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How Consumers View Airline Fees and Bag PoliciesNovember 12, 2008 By: George Dooley
A significant majority of flyers dislike ‘a la carte’ fees, but more than half understand why airlines have introduced them and see value in paying only for what they want, a new survey by Amadeus North America reveals. “Flying ‘A La Carte’: Consumers Dislike Fees, But Are Willing to Pay for Choice” shows the results of a groundbreaking survey aimed at capturing how airline passengers feel about new fees.
"Over the past year we have really seen the emergence of an 'a la carte' approach in air travel. So we wanted to hear from consumers because they ultimately determine what flies and what doesn't in the marketplace," said Robert Buckman, director of airline distribution strategies for Amadeus.
According to survey results, the majority of air travelers (85 percent) dislike paying fees for services they received free as recently as a year ago. But it is telling that many consumers (52 percent) not only understand why airlines have embraced the ‘a la carte’ approach, but they also see value in the choices it brings to the flying experience.
Of the air travelers surveyed, 53 percent agree with the statement “I prefer the cheapest base ticket fare available so I can then pick and pay for extra services I want.” One in 10 say they do not mind paying for optional amenities individually. Only 18 percent prefer an all-inclusive ticket with its higher price. Less than one-third of respondents think airlines have gone too far with new fees.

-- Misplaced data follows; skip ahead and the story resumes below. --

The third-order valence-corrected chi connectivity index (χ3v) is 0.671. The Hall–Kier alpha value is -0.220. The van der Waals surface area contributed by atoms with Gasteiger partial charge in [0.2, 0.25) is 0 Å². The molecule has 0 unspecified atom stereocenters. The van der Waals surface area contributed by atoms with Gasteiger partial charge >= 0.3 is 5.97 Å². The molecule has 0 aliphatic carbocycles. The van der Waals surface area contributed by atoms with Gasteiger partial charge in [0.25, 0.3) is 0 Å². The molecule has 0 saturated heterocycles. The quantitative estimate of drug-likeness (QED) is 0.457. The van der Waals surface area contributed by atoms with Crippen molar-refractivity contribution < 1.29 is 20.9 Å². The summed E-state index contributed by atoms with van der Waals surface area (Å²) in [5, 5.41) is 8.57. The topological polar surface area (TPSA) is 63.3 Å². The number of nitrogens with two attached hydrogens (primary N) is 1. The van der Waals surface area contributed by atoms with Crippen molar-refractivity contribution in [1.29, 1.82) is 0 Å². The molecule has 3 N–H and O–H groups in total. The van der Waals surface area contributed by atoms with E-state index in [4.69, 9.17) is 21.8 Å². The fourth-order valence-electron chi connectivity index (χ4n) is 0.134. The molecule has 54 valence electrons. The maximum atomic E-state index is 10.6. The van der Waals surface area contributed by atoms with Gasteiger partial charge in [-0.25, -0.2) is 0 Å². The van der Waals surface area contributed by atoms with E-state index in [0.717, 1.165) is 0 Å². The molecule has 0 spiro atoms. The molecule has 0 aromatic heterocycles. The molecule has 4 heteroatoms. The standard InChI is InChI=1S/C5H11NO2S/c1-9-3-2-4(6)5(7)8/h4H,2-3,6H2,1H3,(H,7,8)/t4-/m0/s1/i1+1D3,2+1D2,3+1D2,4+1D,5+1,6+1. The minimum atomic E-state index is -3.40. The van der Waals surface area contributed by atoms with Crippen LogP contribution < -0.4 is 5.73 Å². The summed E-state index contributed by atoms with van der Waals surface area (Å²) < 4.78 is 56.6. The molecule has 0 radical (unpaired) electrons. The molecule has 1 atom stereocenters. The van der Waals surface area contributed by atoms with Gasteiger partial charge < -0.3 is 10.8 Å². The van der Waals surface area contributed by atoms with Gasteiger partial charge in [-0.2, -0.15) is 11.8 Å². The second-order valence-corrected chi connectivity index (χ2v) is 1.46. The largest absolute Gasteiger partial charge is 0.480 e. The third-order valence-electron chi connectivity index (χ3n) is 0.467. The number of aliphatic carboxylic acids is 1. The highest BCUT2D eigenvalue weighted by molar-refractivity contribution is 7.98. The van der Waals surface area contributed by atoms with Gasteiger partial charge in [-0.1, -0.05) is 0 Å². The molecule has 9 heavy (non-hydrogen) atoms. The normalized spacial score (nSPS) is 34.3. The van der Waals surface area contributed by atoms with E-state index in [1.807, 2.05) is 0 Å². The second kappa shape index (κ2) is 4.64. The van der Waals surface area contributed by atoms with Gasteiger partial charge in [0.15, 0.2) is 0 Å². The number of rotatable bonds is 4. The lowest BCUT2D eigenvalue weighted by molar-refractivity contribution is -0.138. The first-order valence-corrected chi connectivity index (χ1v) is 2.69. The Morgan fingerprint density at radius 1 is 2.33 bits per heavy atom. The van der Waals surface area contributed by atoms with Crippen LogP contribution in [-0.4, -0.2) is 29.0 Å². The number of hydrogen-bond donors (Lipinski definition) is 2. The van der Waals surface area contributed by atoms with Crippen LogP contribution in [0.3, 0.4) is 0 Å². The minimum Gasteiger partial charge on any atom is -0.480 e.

“’A la carte’ is reinventing the airline retail experience for the first time in decades and creating an opportunity for airlines to deliver real differentiation among their competition and value for consumers,” said Buckman. "And consumers won't feel nickel-and-dimed if they are getting something they value, whether it is choice, convenience or simplification.”
There is strong sentiment that some items, especially checked bags, should remain free, the survey said. Half of the respondents indicate that ticket fares should include first or second checked bags. Seventeen percent indicate blankets and pillows should be free, while 15 percent want free seat selection.
Fifty-seven percent have or would pay for food and beverages on a flight and 37 percent have or would pay extra for checked bags. Additionally, willingness to pay extends outside the fuselage, especially when it means greater flexibility and convenience. Fifty-seven percent report that they would pay extra for the ability to make ticket changes without penalty. Nearly 40 percent indicate that they would pay for less hassle and more time savings in the form of priority check-in and boarding, priority baggage handling, and the ability to fly with an additional carry-on.
Amadeus reports that travelers’ priority is getting to their destination. By a 10:1 margin, passengers agree that schedules and routes trump available amenities and services. And when it comes to holiday travel and the overall impact of economics, consumer reaction is mixed. Of those consumers who intended to fly, some are still moving forward with their holiday air travel plans (20 percent), while others are not (15 percent). Still others remain undecided about whether to stay or go (9 percent). But consumers remain optimistic for 2009 and expect to fly as much or more (63 percent) than they did this year.